Manifest-Version: 1.0
Bundle-Vendor: org.nuxeo.cookbook
Bundle-Version: 1.0.0
Bundle-Name: cookbook-core
Bundle-ManifestVersion: 2
Bundle-SymbolicName: org.nuxeo.cookbook.cookbook-core;singleton=true

Some of the values above are mandatory, some should be changed to be adapted to your needs. The following properties are more the less "constants" and their values must always be the same:

Manifest-Version: 1.0
Bundle-ManifestVersion: 2

The other properties should be customized to your needs. The two principals are:

Bundle-Name: cookbook-core
Bundle-SymbolicName: org.nuxeo.cookbook.cookbook-core;singleton=true
  • Bundle-Name corresponds to the human-readable name of the bundle;
  • Bundle-SymbolicName is the reference computed by the OSGi container and looked-up by the other bundles. This declaration is immediately followed, on the same line, by ;singleton:=true which declares to the OSGi container that the bundle can't cohabit with an other version of the bundle at runtime. The semi-colon is of course mandatory.

The other properties are:

  • Bundle-Version: This property is all on your responsibility. The Nuxeo convention is three digits separated by a dot such as "x.y.z";
  • Bundle-Vendor: This is the name of the addon owner.

Although not used in this recipe, there is one more property you should know of: Nuxeo-Component:. It contains a list of files used to define various elements of your component. Its use is detailed in Writing a Bundle Manifest.


The trickiest and most important part of a MANIFEST.MF file is its formatting. One mistake and the OSGi context can't be correctly started, leading to unexpected issues and an unreachable bundle. Here are the three formatting rules to respect:

  1. Each property name:
    • begins at the first character of the line;
    • ends with a colon without space between the name of the property and the colon itself.
  2. Each value:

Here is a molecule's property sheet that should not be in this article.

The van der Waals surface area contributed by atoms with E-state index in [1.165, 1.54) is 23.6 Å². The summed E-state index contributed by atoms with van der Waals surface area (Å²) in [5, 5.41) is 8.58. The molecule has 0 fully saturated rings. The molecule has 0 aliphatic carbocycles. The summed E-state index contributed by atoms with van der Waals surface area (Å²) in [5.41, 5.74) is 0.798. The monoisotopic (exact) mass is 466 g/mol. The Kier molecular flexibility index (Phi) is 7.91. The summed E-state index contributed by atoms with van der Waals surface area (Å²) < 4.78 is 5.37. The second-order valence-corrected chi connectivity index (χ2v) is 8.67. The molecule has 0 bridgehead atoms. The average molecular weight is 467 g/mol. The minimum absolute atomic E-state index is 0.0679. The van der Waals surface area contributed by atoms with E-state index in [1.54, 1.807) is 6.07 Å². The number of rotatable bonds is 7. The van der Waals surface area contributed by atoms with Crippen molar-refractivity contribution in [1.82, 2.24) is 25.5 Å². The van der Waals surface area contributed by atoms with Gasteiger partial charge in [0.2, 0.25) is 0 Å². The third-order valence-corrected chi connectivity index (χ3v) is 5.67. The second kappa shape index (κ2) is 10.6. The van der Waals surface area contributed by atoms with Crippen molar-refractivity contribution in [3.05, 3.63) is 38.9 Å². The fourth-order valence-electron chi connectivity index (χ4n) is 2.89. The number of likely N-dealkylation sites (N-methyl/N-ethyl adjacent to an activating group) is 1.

• must be preceded by a space;
    • ends with a "end of line" with eventually a comma before it.
  3. There MUST be an EMPTY LINE at the END OF THE FILE.


Files for the Tests

The log4j.xml File

As the tests will run in a sandbox, it could be useful to define a file named log4j.xml file. It must be placed in the /src/test/resources folder.

Here is a sample of such a file:

  <priority value="INFO" />
  <appender-ref ref="CONSOLE" />

To make the log more or less verbose, just change the first value of the priority value. In this example, the level is "INFO". If you want more details, downgrade it to "DEBUG". You will have more entries displayed in the console about Nuxeo classes involved in the running tests.

Install and Check the Deployment of Your Bundle

  1. Build your bundle, in a console, using the following Command Line Interface (CLI):

    $ mvn install

    In the /target folder of your project, you get a JAR file whose name is formed like that: cookbook-core-1.0-SNAPSHOT.jar.

  2. Copy your brand new jar into the sub-folder "nxserver/bundles/" of your Nuxeo Server's root folder:

    • under Windows, assuming that the Nuxeo Server Distribution is installed at the location "C:\Nuxeo\", copy the jar in C:\Nuxeo\nxserver\bundles\;
    • under Linux, assuming that the Nuxeo Server Distribution is installed at the location "/opt/nuxeo", copy the jar in /opt/nuxeo/nxserver/bundles.
  3. Start your server using the ./bin/nuxeoctl start command

    You can check the dedicated Start and stop page of the technical documentation for more information about the different ways to start your server).

  4. Check that your bundle is correctly deployed: check if its SymbolicName (as configured in the /src/main/resources/META-INF) appears in the logs. The logs are displayed:
    • in the console if you started your server using the ./bin/nuxeoctl start
    • in the file server.log located in the log folder of your Nuxeo Server root folder. This name is found in the list of the bundles deployed by Nuxeo in the very first lines of the logs, just after the line ended by Preprocessing order:.

Now you've got a bundle ready for customization. You can start generating more stuff with the Nuxeo CLI and use it to improve your Nuxeo Server instance.


As said in the beginning of this recipe, if you have unexpected errors or Nuxeo Application behavior don't forget to check Nuxeo Answers and don't forget to leave us a comment about this recipe or about the cookbook!